The New Republic ran an interesting article about the financial afflictions of big law firms. Evidently, the partner bickering and backstabbing to secure clients and big bonuses depicted in television shows like The Good Wife and Suits has at least some basis in reality.
I was struck by a paragraph about a young associate and mother at the Chicago firm, Mayer Brown:
As demeaning as life can be for a partner these days, it’s altogether soul-crushing for an associate. One of Mayer Brown’s young attorneys recalled scaling back her hours around the time her first child was born. The new schedule meant getting to the office by 6:30 a.m. so she could leave by 6 p.m., in time to put her daughter to bed. The problem arose when she had to work late, a not infrequent occurrence. “Then you’re in the office from 6:30 a.m. till 1 a.m. It sucks even more,” she says. Periodically, some of the women partners would lead seminars on striking a work-life balance, but she found them of limited use. “The primary talk we would get was: ‘Outsource your life. Your husband can stay at home. Or you can hire a cook, a cleaning staff, and you can [spend time with your kids] on vacations.’ Thanks.”
Outsource your life? My heart breaks for this lady. Her story is a perfect example of the false note struck by female attorneys who claim that work/life balance is possible. In reality, if you want to succeed in big law (and I assume other high profile professions), motherhood is sidelined. You outsource just about everything—even kissing your child goodnight.
Don’t get me wrong. Outsourcing can be quite helpful. (I’m working on hiring house keeping help right now). But one thing that should not be outsourced are critical hours of nurture and availability to our infants and toddlers. This is why even most traditional full-time jobs of 40 hours a week have problematic effects on young children, especially when the children are placed in daycare.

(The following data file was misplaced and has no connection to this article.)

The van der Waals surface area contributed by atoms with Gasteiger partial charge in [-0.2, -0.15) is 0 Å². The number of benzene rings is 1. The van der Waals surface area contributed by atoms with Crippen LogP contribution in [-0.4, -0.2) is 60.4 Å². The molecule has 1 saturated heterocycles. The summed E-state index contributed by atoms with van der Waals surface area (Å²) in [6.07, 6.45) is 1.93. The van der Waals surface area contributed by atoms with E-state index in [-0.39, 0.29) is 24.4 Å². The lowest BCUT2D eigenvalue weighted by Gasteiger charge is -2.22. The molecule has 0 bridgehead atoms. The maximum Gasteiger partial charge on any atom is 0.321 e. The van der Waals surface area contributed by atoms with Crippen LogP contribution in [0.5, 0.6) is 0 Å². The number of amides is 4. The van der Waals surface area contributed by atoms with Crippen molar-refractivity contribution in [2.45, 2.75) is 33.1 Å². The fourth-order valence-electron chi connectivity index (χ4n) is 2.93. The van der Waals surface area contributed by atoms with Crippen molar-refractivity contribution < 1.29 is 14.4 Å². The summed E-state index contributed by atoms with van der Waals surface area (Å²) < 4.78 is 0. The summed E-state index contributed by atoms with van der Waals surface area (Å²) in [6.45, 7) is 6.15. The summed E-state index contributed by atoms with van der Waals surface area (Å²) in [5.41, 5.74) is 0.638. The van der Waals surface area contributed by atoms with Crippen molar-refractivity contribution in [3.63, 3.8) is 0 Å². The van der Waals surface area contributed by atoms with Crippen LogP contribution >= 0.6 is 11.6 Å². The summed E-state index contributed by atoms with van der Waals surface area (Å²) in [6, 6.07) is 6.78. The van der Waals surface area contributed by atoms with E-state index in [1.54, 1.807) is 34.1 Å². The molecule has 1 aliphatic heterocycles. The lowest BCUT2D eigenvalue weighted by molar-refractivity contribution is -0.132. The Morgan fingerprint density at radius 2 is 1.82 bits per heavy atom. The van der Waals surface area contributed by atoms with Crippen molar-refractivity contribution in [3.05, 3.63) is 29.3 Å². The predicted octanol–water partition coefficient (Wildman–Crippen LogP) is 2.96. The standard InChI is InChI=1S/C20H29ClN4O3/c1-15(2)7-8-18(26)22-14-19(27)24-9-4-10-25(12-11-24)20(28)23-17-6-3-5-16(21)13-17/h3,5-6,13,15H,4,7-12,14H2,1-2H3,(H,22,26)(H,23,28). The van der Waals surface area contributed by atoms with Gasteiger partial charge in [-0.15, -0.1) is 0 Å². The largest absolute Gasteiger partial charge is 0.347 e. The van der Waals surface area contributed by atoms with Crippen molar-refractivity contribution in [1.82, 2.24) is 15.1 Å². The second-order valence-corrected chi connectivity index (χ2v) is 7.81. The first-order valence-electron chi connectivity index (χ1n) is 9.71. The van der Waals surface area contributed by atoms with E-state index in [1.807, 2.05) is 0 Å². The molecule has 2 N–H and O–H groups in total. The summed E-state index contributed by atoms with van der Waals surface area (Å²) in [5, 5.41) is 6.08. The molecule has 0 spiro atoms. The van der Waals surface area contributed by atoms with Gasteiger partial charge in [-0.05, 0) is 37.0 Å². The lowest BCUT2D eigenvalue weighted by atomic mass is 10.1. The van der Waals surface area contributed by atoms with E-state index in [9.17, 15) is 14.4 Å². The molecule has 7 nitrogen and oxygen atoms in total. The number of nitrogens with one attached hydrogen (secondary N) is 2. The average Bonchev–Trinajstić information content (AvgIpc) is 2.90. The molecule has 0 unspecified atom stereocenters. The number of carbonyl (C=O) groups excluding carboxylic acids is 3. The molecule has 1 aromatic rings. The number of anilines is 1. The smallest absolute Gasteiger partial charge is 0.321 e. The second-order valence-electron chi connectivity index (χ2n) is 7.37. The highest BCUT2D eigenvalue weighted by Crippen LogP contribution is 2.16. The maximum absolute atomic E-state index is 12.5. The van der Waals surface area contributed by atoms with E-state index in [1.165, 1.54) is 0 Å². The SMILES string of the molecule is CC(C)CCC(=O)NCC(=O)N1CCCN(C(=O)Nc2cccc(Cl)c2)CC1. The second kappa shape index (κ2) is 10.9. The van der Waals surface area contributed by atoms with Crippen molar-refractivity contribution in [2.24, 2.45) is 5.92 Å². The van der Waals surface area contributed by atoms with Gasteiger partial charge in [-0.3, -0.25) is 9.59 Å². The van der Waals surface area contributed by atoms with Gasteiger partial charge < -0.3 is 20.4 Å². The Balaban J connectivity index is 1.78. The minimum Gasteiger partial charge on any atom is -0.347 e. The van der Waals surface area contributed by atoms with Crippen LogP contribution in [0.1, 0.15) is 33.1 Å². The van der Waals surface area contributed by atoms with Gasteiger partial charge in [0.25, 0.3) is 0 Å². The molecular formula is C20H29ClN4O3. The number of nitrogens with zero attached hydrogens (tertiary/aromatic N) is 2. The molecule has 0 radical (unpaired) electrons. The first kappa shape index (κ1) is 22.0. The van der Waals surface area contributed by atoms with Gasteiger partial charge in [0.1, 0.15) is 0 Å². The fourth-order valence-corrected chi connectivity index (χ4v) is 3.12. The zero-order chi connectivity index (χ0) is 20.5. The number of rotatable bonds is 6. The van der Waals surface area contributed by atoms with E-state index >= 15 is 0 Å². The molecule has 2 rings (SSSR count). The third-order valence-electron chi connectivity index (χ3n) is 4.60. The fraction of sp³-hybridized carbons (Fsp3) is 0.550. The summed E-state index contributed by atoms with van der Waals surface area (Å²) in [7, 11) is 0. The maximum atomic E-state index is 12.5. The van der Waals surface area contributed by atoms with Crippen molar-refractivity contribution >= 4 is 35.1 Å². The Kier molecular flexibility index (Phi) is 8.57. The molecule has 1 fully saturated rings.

Some women have vocational callings beyond being a homemaker and mother. Other women must work outside the home in order to pay basic bills or climb out of debt. All of us need breaks here and there from the stress and intensity of our children. None of this detracts, however, from the fact that children, especially birth to age 5, need a professional mother. They need a mother to provide them, ideally, with the her best combination of warm arms, breast milk, a home, healthy food, conversation, wisdom, quality sleep, socialization, stability, attachment, security, and affection.
It seems weekly that I run into an older woman who looks adoringly at my children and says, “Cherish these years. They go so fast.” The days don’t feel fast from my perspective, but I believe the wisdom of age. You never hear a person say, “I wish I had spent more time at the office.” You do hear people say, “I wish I had spent more time with my children.” Even the opt-out generation profiled in the New York Times who left high paying jobs to be full-time mothers and now want back in the workforce do not express regret over the years spent exclusively with their children. One woman described her time at home as “the most rich, meaningful and ‘transformative’ period in her adulthood.”
Our children will be gone so soon. Let’s make the years with them count.